I’ve also wondered why evolutionary biologists maintain that common descent is so vital to science. This comment thread provides some of my thoughts as to why I don’t believe science would have suffered at all if common descent had never been taken seriously.
It looks as though Dr. Egnor will now be writing for Evolution News & Views. He’ll be a great addition to their team.
In his first article, he writes in regard to the high school essay contest sponsored by the folks at Alliance for Science. His article further solidifies my thoughts about the necessity of macroevolution.
Here are a few thoughts from the article:
Doctors don’t study evolution. Doctors never study it in medical school, and they never use evolutionary biology in their practice. There are no courses in medical school on evolution. There are no ‘professors of evolution’ in medical schools. There are no departments of evolutionary biology in medical schools.
...I am a professor of neurosurgery, I work and teach at a medical school, I do brain research, and in 20 years I’ve performed over 4000 brain operations. I never use evolutionary biology in my work. Would I be a better surgeon if I assumed that the brain arose by random events? Of course not. Doctors are detectives. We look for patterns, and in the human body, patterns look very much like they were designed. Doctors know that, from the intricate structure of the human brain to the genetic code, our bodies show astonishing evidence of design. That’s why most doctors—nearly two-thirds according to national polls—don’t believe that human beings arose merely by chance and natural selection. Most doctors don’t accept evolutionary biology as an adequate explanation for life. Doctors see, first-hand, the design of life.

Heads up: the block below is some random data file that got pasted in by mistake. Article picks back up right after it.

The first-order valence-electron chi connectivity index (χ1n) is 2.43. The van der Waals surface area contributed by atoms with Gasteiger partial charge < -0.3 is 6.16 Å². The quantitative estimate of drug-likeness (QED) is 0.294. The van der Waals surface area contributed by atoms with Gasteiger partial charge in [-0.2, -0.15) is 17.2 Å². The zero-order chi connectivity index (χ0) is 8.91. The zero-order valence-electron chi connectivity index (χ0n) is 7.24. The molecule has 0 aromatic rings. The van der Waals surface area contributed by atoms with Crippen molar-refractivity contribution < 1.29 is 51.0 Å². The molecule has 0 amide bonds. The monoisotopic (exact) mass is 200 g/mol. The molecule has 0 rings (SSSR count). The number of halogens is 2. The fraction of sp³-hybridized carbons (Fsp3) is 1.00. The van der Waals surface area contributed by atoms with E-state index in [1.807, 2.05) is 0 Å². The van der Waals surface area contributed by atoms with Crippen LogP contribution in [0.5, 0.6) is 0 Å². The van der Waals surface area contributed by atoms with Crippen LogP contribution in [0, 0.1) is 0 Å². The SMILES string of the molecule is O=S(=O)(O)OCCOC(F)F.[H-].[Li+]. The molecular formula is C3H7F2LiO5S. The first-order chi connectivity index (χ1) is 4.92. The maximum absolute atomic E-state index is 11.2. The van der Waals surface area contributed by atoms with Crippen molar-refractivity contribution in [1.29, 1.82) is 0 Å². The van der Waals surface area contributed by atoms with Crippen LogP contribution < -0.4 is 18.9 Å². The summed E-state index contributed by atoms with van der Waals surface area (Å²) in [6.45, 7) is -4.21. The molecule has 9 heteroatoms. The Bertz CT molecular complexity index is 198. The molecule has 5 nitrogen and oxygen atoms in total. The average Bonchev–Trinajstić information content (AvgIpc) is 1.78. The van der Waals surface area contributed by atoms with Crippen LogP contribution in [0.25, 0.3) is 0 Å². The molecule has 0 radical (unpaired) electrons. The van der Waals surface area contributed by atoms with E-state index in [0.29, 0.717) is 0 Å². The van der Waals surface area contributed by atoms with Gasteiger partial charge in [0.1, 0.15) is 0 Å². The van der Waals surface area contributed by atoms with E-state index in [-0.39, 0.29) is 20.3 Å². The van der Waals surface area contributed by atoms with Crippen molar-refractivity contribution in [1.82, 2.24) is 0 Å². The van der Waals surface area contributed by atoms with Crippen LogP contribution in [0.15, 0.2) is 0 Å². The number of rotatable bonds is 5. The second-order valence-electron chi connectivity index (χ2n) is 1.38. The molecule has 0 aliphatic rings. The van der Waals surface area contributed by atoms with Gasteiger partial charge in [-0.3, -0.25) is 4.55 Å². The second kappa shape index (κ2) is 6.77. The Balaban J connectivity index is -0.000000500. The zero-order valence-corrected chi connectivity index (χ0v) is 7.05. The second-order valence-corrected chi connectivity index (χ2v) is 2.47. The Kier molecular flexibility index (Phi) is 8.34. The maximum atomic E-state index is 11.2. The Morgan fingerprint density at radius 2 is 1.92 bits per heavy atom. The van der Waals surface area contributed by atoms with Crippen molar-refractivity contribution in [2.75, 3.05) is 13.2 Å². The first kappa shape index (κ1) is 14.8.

...Without using evolutionary theory, doctors and scientists have discovered vaccines (Jenner, in the 18th century, before Darwin was born), discovered that germs cause infectious diseases (Pasteur, in the 19th century, who ignored Darwin), discovered genes (Mendel, in the 19th century, who was a priest and not a supporter of Darwin’s theory), discovered antibiotics, and unraveled the secrets of the genetic code (the key to these discoveries was the discovery of the apparent design in the DNA double helix). Heart, liver, and kidney transplants, new treatments for cancer and heart disease, and a host of life-saving advances in medicine have been developed without input from evolutionary biologists.